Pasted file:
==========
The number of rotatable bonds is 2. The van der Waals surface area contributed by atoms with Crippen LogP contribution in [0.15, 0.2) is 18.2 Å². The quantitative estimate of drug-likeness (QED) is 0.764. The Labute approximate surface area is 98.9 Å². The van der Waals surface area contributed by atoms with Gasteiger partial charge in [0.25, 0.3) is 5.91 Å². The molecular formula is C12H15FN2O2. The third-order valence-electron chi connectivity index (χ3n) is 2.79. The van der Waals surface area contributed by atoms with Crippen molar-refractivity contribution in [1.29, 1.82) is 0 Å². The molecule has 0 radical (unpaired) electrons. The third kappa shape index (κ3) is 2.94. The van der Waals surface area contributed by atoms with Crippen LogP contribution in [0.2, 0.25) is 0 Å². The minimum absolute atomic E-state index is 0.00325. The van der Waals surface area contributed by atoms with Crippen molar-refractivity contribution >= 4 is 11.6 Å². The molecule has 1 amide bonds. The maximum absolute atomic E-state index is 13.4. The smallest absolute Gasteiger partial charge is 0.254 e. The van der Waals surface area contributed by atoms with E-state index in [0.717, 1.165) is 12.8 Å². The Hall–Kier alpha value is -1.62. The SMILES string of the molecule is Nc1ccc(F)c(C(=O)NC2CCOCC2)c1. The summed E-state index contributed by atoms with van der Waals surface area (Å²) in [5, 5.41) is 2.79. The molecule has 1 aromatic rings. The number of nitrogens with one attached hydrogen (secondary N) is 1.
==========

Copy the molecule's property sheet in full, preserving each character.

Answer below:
The number of rotatable bonds is 2. The van der Waals surface area contributed by atoms with Crippen LogP contribution in [0.15, 0.2) is 18.2 Å². The quantitative estimate of drug-likeness (QED) is 0.764. The Labute approximate surface area is 98.9 Å². The van der Waals surface area contributed by atoms with Gasteiger partial charge in [0.25, 0.3) is 5.91 Å². The molecular formula is C12H15FN2O2. The third-order valence-electron chi connectivity index (χ3n) is 2.79. The van der Waals surface area contributed by atoms with Crippen molar-refractivity contribution in [1.29, 1.82) is 0 Å². The molecule has 0 radical (unpaired) electrons. The third kappa shape index (κ3) is 2.94. The van der Waals surface area contributed by atoms with Crippen LogP contribution in [0.2, 0.25) is 0 Å². The minimum absolute atomic E-state index is 0.00325. The van der Waals surface area contributed by atoms with Crippen molar-refractivity contribution >= 4 is 11.6 Å². The molecule has 1 amide bonds. The maximum absolute atomic E-state index is 13.4. The smallest absolute Gasteiger partial charge is 0.254 e. The van der Waals surface area contributed by atoms with E-state index in [0.717, 1.165) is 12.8 Å². The Hall–Kier alpha value is -1.62. The SMILES string of the molecule is Nc1ccc(F)c(C(=O)NC2CCOCC2)c1. The summed E-state index contributed by atoms with van der Waals surface area (Å²) in [5, 5.41) is 2.79. The molecule has 1 aromatic rings. The number of nitrogens with one attached hydrogen (secondary N) is 1.